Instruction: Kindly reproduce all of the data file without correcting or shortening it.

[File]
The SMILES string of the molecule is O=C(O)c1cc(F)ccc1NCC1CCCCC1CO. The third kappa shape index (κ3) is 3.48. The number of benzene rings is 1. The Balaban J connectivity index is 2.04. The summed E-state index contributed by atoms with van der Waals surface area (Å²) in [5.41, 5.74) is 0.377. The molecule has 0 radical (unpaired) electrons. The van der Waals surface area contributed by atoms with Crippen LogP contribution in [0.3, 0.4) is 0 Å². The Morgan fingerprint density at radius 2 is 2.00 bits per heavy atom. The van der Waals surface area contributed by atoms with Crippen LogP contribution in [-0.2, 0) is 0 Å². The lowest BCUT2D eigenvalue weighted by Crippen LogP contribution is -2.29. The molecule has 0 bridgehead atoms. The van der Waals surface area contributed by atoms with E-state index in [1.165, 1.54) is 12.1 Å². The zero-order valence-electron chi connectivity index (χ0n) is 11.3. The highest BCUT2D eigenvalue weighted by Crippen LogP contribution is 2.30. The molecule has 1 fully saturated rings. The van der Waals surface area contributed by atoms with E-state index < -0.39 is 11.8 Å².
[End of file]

The SMILES string of the molecule is O=C(O)c1cc(F)ccc1NCC1CCCCC1CO. The third kappa shape index (κ3) is 3.48. The number of benzene rings is 1. The Balaban J connectivity index is 2.04. The summed E-state index contributed by atoms with van der Waals surface area (Å²) in [5.41, 5.74) is 0.377. The molecule has 0 radical (unpaired) electrons. The van der Waals surface area contributed by atoms with Crippen LogP contribution in [0.3, 0.4) is 0 Å². The Morgan fingerprint density at radius 2 is 2.00 bits per heavy atom. The van der Waals surface area contributed by atoms with Crippen LogP contribution in [-0.2, 0) is 0 Å². The lowest BCUT2D eigenvalue weighted by Crippen LogP contribution is -2.29. The molecule has 0 bridgehead atoms. The van der Waals surface area contributed by atoms with E-state index in [1.165, 1.54) is 12.1 Å². The zero-order valence-electron chi connectivity index (χ0n) is 11.3. The highest BCUT2D eigenvalue weighted by Crippen LogP contribution is 2.30. The molecule has 1 fully saturated rings. The van der Waals surface area contributed by atoms with E-state index < -0.39 is 11.8 Å².